The Copperplate Killer
"Sheriff Roxborough, Deputies, on behalf of the federal government, I'd like to thank you for your assistance in capturing this man." Thyme indicated the unconscious Thomson, bandaged and strapped to a stretcher across three folded-down seats. "It's a damned shame about that poor girl in the saloon, but a mad dog like this has no respect for laws of common decency. Even to the last, he's nothing more than a heartless killer."
Roxborough let fly a stream of tobacco juice towards the spittoon in the corner. "Let him hang, I say. With the whore, how many does that make for him? Killed, I mean."
"A store keeper, a railroad inspector, a clerk in an assay office and that girl last night. Plus the two marshals. That's six that we know about. Plus thefts, arson, and his other crimes. He'll get his trial, Sheriff, and then he'll get his just reward. Oh, and speaking of rewards, I've already wired ahead about your assistance. You can expect a letter of credit for the five hundred dollars in reward money to arrive at the Farm and Seed Bank in a week or so."
"Aw, hell, Thyme," Jeremiah said, "all we did was come in after we heard the shooting. Since we didn't even hardly do anything, it wouldn't be right to -"
"That's right friendly of you, Justification, and we appreciate it." Roxborough placed a hand on Jeremiah's shoulder as he spoke over him. "A man like that, a desperate killer and all, the thing could have gone any number of ways. We were happy to be of assistance. The sooner you get him on back to face the hangman, the better off we'll all be."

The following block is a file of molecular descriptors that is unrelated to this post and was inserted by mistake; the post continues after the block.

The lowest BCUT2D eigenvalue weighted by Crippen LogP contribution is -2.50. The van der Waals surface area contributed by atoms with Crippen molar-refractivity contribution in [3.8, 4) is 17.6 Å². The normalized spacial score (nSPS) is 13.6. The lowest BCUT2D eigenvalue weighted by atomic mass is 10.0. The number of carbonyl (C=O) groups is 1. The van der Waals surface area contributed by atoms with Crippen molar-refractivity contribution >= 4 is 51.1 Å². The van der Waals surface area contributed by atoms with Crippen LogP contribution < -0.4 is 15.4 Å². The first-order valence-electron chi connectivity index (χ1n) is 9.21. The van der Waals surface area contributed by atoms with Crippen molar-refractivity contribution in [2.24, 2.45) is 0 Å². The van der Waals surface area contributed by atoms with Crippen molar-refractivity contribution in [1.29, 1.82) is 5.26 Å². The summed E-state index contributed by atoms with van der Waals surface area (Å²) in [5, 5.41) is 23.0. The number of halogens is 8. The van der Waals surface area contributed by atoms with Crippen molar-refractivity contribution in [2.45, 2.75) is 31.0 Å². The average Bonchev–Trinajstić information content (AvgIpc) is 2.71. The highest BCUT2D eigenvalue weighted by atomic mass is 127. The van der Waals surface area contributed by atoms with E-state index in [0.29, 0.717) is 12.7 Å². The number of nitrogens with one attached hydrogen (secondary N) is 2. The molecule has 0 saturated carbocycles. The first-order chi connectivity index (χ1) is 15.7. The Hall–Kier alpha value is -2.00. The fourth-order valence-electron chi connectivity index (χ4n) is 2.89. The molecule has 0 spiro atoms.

Thyme smiled. "Sheriff, I couldn't agree more."
All four men climbed down from the coach. As they shook hands in farewell, Charlie gave Thyme an extra bottle of opium tincture. Doc Vincent had patched Thomson up well enough to survive the long trip to Washington D.C., but he'd agreed that the man would be easier to handle if he were sedated the entire time. Thomson came around when the doc was fishing the slugs out of his arm and leg. He'd been shouting like a demon, promising bribes in gold and silver if the doc were to let him go, and promising vengeance in fire and blood if not. Needless to say, the doctor was happy to be rid of him.
The engine whistle sounded. With a last wave, Thyme climbed back aboard the passenger coach. Attached as a special to the 7:05 freight train, it was going to be a bumpy and slow ride to Topeka.
He watched out the window as Highwater disappeared down the tracks. Then he turned to Thomson, drew back his fist and punched him hard, right on the massive wrapping of bandages that covered his upper arm. Thomson moaned and rolled his head.
"Still too far gone, huh?" He pulled out the bottle of opium tincture and regarded it for a bit before putting it away again. "We've got all day, you 'Copperplate Killer' son of a bitch. I can wait for you to come around."
At the end of the day, Thyme thought, after he's told me where he hid the gold, I'll give him a drop or two. It's gonna be worth listening to his screaming all day just for the look on his face when I tell him I'll get a promotion for finding the money.
He settled into one of the seats, arranging himself for a nap. It had been a long night. From under his hat, Thyme took one last look at his man, trussed up and bleeding afresh where he'd punched him. He snorted.
Play your cards right and I might even let you live to see Washington. Maybe.